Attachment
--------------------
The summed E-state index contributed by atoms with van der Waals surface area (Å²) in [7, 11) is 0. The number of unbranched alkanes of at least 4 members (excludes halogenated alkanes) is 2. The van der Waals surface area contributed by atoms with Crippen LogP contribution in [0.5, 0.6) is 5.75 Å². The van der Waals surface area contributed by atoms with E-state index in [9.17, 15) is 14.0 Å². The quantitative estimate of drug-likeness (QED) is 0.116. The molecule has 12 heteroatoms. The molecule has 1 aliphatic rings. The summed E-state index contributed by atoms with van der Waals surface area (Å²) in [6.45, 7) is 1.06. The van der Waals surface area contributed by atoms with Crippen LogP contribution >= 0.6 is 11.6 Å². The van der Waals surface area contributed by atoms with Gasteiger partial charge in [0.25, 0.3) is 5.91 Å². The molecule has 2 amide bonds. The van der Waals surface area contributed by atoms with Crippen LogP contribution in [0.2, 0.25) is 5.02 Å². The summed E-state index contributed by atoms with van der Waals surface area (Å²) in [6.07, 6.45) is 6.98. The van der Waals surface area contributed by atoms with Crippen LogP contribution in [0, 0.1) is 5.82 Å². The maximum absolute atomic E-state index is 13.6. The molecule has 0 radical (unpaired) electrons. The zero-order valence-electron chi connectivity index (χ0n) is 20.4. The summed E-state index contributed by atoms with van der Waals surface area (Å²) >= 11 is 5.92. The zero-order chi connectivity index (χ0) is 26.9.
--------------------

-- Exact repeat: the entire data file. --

The summed E-state index contributed by atoms with van der Waals surface area (Å²) in [7, 11) is 0. The number of unbranched alkanes of at least 4 members (excludes halogenated alkanes) is 2. The van der Waals surface area contributed by atoms with Crippen LogP contribution in [0.5, 0.6) is 5.75 Å². The van der Waals surface area contributed by atoms with E-state index in [9.17, 15) is 14.0 Å². The quantitative estimate of drug-likeness (QED) is 0.116. The molecule has 12 heteroatoms. The molecule has 1 aliphatic rings. The summed E-state index contributed by atoms with van der Waals surface area (Å²) in [6.45, 7) is 1.06. The van der Waals surface area contributed by atoms with Crippen LogP contribution >= 0.6 is 11.6 Å². The van der Waals surface area contributed by atoms with Gasteiger partial charge in [0.25, 0.3) is 5.91 Å². The molecule has 2 amide bonds. The van der Waals surface area contributed by atoms with Crippen LogP contribution in [0.2, 0.25) is 5.02 Å². The summed E-state index contributed by atoms with van der Waals surface area (Å²) in [6.07, 6.45) is 6.98. The van der Waals surface area contributed by atoms with Crippen LogP contribution in [0, 0.1) is 5.82 Å². The maximum absolute atomic E-state index is 13.6. The molecule has 0 radical (unpaired) electrons. The zero-order valence-electron chi connectivity index (χ0n) is 20.4. The summed E-state index contributed by atoms with van der Waals surface area (Å²) >= 11 is 5.92. The zero-order chi connectivity index (χ0) is 26.9.